While many might feel summer has barely started, it's true that fall is closing in on summer's heels. And as many university students prepare for the fall semester, their parents are considering student housing options.
Those who live within an easy commute of school have the most options.
The first, and most obvious, option is living at home. It's comfortable, the least expensive choice, and offers the possibility of some ongoing parental supervision.
But living at home can mean your child fails to learn important life lessons such as financial management and cooking and cleaning skills.
The second choice - dormitory life - is the most popular one for first-year students. It's a way of taking a step toward independent living without having to jump in with both feet.
But by second year, these students are often ready to move on to their first grown-up apartments. And that has led to a new trend in condos: parents who purchase units as an investment and have their children as tenants.
There are many advantages to this strategy. First, you have an investment property that may accumulate in value.
Second, you are more likely to be able to provide your child with a secure building in a safe neighbourhood if you are shopping for a place to live on your budget, rather than a student budget. Have you heard the saying, "champagne taste on a beer budget"? Essentially, your child is living this motto, and you can rest easy knowing that they are living in a safe place.
It may also be a beneficial arrangement for you. If you were already looking to purchase an out-of-town investment property, there's a better chance it will be taken care of when you're not there. And when you are in town, you'll save on hotel bills by bunking with your child.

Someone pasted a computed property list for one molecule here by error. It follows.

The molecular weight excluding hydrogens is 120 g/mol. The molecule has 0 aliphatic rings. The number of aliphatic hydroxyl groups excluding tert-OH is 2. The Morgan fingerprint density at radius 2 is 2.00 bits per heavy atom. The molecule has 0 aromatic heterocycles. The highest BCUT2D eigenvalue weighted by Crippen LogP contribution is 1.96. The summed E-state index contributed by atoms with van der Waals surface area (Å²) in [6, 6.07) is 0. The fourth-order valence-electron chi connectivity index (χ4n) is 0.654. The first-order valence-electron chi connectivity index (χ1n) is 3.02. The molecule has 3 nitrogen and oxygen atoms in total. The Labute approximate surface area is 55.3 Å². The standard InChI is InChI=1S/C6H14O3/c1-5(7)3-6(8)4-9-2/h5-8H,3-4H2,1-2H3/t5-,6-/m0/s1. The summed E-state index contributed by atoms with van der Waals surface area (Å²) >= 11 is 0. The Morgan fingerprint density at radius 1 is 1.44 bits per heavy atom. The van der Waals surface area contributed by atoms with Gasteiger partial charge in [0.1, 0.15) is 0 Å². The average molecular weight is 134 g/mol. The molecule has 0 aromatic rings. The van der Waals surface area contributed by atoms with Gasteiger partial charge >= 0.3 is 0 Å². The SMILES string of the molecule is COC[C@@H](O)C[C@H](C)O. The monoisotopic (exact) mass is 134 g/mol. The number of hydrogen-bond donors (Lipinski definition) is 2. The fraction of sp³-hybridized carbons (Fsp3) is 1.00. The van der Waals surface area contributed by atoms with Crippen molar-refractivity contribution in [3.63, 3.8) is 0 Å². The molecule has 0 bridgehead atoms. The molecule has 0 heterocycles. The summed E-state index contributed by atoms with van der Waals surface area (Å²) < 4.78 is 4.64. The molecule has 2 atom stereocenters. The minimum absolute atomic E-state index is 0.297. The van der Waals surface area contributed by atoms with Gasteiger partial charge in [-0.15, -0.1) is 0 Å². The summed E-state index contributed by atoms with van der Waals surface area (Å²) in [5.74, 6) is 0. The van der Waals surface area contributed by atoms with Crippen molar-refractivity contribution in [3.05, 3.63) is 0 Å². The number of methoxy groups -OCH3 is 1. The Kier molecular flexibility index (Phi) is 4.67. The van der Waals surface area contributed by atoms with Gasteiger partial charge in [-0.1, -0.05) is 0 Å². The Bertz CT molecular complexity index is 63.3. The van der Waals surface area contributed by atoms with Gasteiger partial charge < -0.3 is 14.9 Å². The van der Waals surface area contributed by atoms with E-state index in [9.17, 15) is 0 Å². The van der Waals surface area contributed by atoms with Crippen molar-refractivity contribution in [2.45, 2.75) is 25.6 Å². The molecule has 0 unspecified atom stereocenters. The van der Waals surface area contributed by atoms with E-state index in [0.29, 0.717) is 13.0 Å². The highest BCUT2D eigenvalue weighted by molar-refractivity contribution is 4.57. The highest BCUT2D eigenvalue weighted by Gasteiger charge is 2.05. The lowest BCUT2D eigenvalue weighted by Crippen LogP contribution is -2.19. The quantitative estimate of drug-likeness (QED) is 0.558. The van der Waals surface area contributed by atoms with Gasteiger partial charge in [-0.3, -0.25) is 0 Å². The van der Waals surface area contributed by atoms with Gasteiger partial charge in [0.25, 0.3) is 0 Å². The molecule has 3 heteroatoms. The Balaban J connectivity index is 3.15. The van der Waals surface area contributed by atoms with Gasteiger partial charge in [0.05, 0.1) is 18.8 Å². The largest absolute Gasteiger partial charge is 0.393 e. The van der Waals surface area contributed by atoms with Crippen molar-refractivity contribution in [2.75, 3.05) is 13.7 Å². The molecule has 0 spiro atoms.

Ottawa is fortunate to have many condominium offerings near Algonquin College, Carleton University and the University of Ottawa, but this trend of having parents buy a unit for their child's university years is most popular in other cities, like Montreal, Toronto and New York.
The number of Ottawa parents pursuing this strategy in town seems relatively small, according to an informal poll of new condo development sales staff, but outof-province buyers purchasing for their children here make up about seven to 10 per cent of the condo sales in newer developments.
The biggest reason parents will buy is for the long-term investment. They tend to keep finishes basic and upgrades to a minimum, unless they're purchasing a condo they will later occupy full time. The idea is to have a clean, safe environment for the student to study and get good grades.
In general, parents do not see the move as a simple investment strategy, but rather as something that will meet their children's needs and then be sold or later rented out, possibly to other parents in the same situation. The attractiveness increases for parents with several children who are likely to need housing one after the other, which gives the investment more time to mature.
Although, at first glance, buying a new condo for this purpose may seem expensive, when the financial and other pros and cons are laid out, it may make sense for your situation. With all the condo buildings coming up around the city, you are sure to find one that appeals to you, as an investor or as a parent.
If your child does not drive, for instance, avoid a building in an area with limited pedestrian activity. If, however, your child does drive, ensure the building offers parking, either included in the purchase or as an added feature.
As a first step, create a pros and cons list to ensure you're meeting both your needs and those of your student.
Via Edmonton Journal